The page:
This photo above shows the Katy freight heading north crossing the T&NO.

Here is Jim Zwernemann’s 1/4″ scale rendering of the crossing and Elgin Tower.   The tower was constructed from styrene and won a first place at a March Meet in Chicago.  He has captured the feel of the building and immediate area.  Jim scratchbuilt both train order signals.  Each road had a distinctive design for which patterns were created and cast in brass.   Notice the old school rail photographer complete with a suit and Speed Graphic press camera.

The section car house is a model of the one that was at Elgin.  Jim built it from styrene and wrote it up for an article in O Scale News.  I think Jim also won an award at March Meet with this beauty.   One of the hallmark’s of a Zwernemann is the finish all done with acrylic paints.  Notice the decay in the boards.

Moving west to Austin, the Katy served the state capital via track rights on the Missouri Pacific (I-GN) and Texas & New Orleans. The railroad erected an impressive brick structure downtown with a large wooden warehouse attached.  Jim modeled the building using styrene and a printed brick material sold by Micro Mark.  Cream colored brick was common in this part of Texas.

The building is long gone from the Austin scene but remembered by longtime residents and railfans.   Scenes like this create a lot of interest for local area modelers who have visited Jim’s railroad.  I think it is fun to capture scenes and incorporate them in your railroad scene.  It certainly anchors the location in the minds of viewers.

I want to thank Bruce for sharing these images of Jim’s railroad with us.



MODELING: NP Automobile Car 6.0

It is done!  Lots of delays and diversions including a new puppy.  The project should been done months ago.  Oh yes, there are a few minor things I want to do. Need to add a couple documents on tack boards, paint the air hose coupling and probably shoot some another coat of flat on the model.

The decals were applied and sealed with a clear gloss lacquer.  I then applied a black wash of Vallejo acrylic.  I removed excess using Mean Green and a makeup sponge. This is a method developed by Lee Turner.  I am just a student of his great craft.   To this I applied oil washes and spot highlights on bolts using AMMO Oil Brushers.  I like their dark brown and dirt to add some color variation to the base color and black wash.

Now that this kit is done, I can get back to working on a new layout.

Little did I know how it would challenge my patiences thirteen years after doing the original patterns for Mike O’Connell, Chooch Enterprise owner.  The master was molded in RTV and cast in urethane.   Mike marketed under the name of Ultra Scale II.  These kits in this series were considerably different from the original Chooch car kits.  Sadly, the era of urethane kits may be near the end.  Few modelers are interested in buying and building complex urethane.  This automobile car was near the very end of my work with Chooch on freight cars.  I learned a huge amount working on projects for Mike.   My work included fourteen kits for Chooch, one for Des Plaines Hobbies and three kits for Southern Car & Foundry.  Hopefully, new builders like Ross Dando and Bill Yancey will continue this approach for creating unique and accurate models as opposed to generic plastic cars sold in many incorrect lettering schemes.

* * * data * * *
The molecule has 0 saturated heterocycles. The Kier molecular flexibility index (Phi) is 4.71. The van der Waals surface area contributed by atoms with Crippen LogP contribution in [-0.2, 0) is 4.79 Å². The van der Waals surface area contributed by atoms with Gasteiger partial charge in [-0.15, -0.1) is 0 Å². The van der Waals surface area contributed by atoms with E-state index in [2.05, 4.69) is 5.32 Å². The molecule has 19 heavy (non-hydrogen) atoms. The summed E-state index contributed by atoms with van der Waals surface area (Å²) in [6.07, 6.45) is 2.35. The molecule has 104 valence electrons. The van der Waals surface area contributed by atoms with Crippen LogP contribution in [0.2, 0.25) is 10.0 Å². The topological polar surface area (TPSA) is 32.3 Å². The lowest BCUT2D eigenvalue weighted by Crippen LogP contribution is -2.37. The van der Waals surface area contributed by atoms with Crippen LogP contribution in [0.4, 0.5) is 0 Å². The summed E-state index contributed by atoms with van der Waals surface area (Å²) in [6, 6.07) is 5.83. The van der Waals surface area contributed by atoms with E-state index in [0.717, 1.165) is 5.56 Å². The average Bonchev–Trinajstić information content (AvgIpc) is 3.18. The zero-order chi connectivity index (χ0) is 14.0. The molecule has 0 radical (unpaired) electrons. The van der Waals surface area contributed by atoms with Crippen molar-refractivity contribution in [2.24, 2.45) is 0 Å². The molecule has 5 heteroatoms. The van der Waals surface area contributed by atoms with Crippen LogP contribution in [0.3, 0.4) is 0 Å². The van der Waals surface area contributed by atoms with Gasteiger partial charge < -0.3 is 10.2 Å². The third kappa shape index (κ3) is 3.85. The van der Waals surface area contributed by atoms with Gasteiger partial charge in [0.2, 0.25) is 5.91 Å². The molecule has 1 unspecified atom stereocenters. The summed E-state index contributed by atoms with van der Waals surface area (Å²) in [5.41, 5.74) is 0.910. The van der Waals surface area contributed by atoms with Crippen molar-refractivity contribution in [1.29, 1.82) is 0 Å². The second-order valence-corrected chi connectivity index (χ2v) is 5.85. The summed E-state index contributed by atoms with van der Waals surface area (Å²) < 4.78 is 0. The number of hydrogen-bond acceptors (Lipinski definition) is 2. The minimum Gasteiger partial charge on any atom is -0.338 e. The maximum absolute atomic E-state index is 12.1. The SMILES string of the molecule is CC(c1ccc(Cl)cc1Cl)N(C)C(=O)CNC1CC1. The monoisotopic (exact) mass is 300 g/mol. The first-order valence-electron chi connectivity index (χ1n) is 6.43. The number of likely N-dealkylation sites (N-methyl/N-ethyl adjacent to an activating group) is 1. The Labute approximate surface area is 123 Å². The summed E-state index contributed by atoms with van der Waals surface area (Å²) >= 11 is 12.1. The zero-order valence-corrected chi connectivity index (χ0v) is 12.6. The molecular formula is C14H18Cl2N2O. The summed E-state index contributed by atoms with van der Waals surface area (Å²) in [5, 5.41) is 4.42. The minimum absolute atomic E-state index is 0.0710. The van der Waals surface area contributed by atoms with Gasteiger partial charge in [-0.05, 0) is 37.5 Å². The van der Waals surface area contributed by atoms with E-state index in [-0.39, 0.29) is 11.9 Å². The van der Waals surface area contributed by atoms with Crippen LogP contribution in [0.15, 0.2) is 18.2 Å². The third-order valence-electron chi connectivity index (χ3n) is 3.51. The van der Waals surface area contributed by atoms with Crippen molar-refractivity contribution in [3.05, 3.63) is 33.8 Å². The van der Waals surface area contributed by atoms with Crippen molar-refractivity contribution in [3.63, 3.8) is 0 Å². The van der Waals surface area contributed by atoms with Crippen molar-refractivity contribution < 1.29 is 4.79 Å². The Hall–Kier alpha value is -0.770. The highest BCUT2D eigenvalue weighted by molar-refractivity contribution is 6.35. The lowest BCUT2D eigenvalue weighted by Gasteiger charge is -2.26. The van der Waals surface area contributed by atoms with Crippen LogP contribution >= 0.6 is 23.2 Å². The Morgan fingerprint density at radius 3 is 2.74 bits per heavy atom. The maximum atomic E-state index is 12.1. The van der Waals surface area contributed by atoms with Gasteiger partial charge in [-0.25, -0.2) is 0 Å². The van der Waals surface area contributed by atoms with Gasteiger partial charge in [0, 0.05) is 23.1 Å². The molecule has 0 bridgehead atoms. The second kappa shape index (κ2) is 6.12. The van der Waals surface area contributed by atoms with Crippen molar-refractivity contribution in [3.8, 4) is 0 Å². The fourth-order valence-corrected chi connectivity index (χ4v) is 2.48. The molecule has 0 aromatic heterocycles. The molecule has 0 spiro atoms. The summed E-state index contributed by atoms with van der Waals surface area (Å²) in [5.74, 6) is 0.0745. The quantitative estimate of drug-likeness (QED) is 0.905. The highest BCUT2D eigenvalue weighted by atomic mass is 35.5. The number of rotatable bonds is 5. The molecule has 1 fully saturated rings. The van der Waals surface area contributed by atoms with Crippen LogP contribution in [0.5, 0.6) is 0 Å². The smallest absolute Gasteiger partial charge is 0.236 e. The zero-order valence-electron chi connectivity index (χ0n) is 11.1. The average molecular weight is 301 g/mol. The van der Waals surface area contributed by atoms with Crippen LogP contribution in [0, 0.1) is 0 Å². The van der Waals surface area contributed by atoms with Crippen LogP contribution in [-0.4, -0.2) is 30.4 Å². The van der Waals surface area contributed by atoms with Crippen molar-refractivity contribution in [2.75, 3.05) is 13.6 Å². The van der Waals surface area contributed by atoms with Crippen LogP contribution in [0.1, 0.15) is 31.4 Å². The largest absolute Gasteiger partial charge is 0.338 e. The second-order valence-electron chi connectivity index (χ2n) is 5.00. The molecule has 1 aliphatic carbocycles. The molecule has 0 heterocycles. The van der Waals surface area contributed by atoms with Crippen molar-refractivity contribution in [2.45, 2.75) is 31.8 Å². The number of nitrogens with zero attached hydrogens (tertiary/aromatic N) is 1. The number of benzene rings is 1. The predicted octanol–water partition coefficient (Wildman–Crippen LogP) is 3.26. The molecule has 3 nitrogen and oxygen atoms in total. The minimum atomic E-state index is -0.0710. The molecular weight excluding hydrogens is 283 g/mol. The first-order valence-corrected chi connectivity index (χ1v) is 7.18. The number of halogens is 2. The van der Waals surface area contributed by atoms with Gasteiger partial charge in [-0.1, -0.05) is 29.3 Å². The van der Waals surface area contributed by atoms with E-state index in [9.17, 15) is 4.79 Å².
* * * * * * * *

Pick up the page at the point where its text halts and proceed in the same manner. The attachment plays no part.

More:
Mike George reminded me of an oversight of my posting.  I failed to mention that Jim King of Smoky Mountain Model Works has come roaring back to 1/48 scale with his release of the AAR 70-ton flat car and the soon to be released Southern low side gondola.  Another stalwart is Ted Schnepf who owns Rails Unlimited. He continues to offer a wide selection of unique prototype cars in urethane.  His recent release of the Rock Island and CB&Q stock cars represent a step up from previous offerings.  Southern Car & Foundry is still working on a few new projects for release down the road.  Jon Cagle has been fortunate to have a few new project done by Jim Zwerenmann.  i am not sure when they will surface but be patient.


MODELING: 1940 Ford Tudor

My former neighbor had a ’40 Tudor with a big Ford crate motor and all of the fixings.  It is a beauty.  Looks mostly stock except for the wheels and lowered supsension.  Well, 1/4″ scale modelers once had this iconic sedan available under the label of Renwal and/or Revell.  The kits went off the market and have become very scarce.

Robert Leners bought one about 50 years ago (no exaggeration) always intending to build it up.  Last fall he decided to send it to Lee Turner for the full beauty treatment.

Lee created the effect of many harsh winters in Robert’s home state of Minnesota.   I think the model is amazing given the age of the tooling.  Lee has managed to bring out the beauty of this model kit.

Revell went bankrupt recently and the tooling was purchased by a company in New York called Atlantis.  You might want to ping them about reviving the tooling..


MODELING: Penn Central by Jim Zwernemann????

So this guy who lives in the middle of Texas decides to do something a little off the wall.  He build something that interested but didn’t quite fit into the local railroad scene.   It is a Penn Central transfer caboose.  So I asked Jim Zwernemann why he wanted to do this.  His response was that it is no different than me building a Lackawanna wood caboose.  Ok you got me.

As you can see, the car is composed of sheet and strip styrene with brass and parts found around his shop.  Jim used a section of a Lionel automobile car roof.   The running boards is a very old Quality Craft Blaw Knox molding.

The underframe looks like it came from an Intermountain boxcar.  Jim added a pair of Protocraft’s new Bettendorf swing motion caboose trucks and their AAR Type-E couplers.

The weld lines on the carbody were created using some .010″ styrene.

One of the hallmarks of a Jim Zwernemann is the finish.  He creates the well used look with acrylic washes and spot applications.  The galvanized roof coloring is really nice.  By the way, he made a mask and sprayed the Penn Central logo.  The car number came from a dry transfer set.  The model shows that with a little scrounging you can create an unique model.

As always, I am grateful that Jim shared his work with my blog.  By the way, he won first place in catagory at the recent March Meet in Chicago. Jim Zwernemann is a true champion in my book.